We originally started at doing a capture card for computers that we could plug in and had SDI connections, which are the really high-quality video connections. Then I guess we got a culture of just sort of fixing problems and the most urgent problem was trying to get the editing systems lower cost. We paid over a million dollars for our visual effects system back in the '90s, so I felt like computers were getting more powerful and we should take advantage of that. Then one thing rolls into another once you get some customers and they start saying, "Oh, look, I've got a monitoring problem," or I've got a problem here or problem there.

Michael Krigsman: When you started the company, the point was to produce quality equipment that reduces the cost at that time?

Grant Petty: Cost wasn't our main driver. Obviously, we knew anything we did would be a lot of cost if we're using the computer. You'd buy this dedicated box and it had all kinds of chips and things in it. You think you're kind of buying a lot of the same power that the computer already has. Now, there's a computer sitting right there. That's got a lot of processing power. We should take advantage of that.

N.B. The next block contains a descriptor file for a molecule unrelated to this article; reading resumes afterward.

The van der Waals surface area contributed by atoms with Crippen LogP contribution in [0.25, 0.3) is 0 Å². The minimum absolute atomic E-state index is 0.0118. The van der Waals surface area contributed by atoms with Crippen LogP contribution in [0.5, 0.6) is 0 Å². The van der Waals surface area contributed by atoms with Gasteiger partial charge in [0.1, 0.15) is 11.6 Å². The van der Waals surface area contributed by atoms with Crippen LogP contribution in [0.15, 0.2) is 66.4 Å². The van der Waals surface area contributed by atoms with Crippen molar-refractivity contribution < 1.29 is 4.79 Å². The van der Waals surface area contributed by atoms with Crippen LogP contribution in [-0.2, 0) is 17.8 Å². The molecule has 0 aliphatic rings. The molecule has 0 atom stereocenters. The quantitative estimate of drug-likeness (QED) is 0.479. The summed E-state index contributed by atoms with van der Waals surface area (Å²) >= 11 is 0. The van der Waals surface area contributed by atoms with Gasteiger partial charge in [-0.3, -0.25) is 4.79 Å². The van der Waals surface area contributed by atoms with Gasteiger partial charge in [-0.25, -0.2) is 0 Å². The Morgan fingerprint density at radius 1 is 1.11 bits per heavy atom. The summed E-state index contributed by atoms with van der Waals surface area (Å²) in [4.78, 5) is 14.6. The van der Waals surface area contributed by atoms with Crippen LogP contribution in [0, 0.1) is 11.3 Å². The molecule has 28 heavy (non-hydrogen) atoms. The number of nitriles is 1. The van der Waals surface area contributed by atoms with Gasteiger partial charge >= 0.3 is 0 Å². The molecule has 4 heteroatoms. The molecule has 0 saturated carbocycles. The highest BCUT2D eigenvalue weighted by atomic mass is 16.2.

In many ways, anything we did would have been a lot of cost. Really, high quality was what we were focused on. I think that, in the old days, we got a lot of criticism. People in the industry hated what we were doing, the other manufacturers. I didn't know anything about the manufacturer side of the industry and there was a lot of really weird, creepy, made-up stories about us and things like that.

I didn't realize how really poisonous the manufacturing side was. A bit of a boys' club, really. When I say boys' club, it really almost was a boys' club.

I think that's changed a lot now. I just felt like it was almost an exclusive club. I wanted it to be the creativity that really drove people. I think that the people I liked in the industry were really creative and I wanted to find ways of helping them, so empowering creativity was a thing that really became a theme for what we're doing.

It wasn't really low cost, although, we pretty much knew anything we did would be affordable. As we got better at what we do, that's actually become one of the things we can do. Often, we can bring a lower price to things.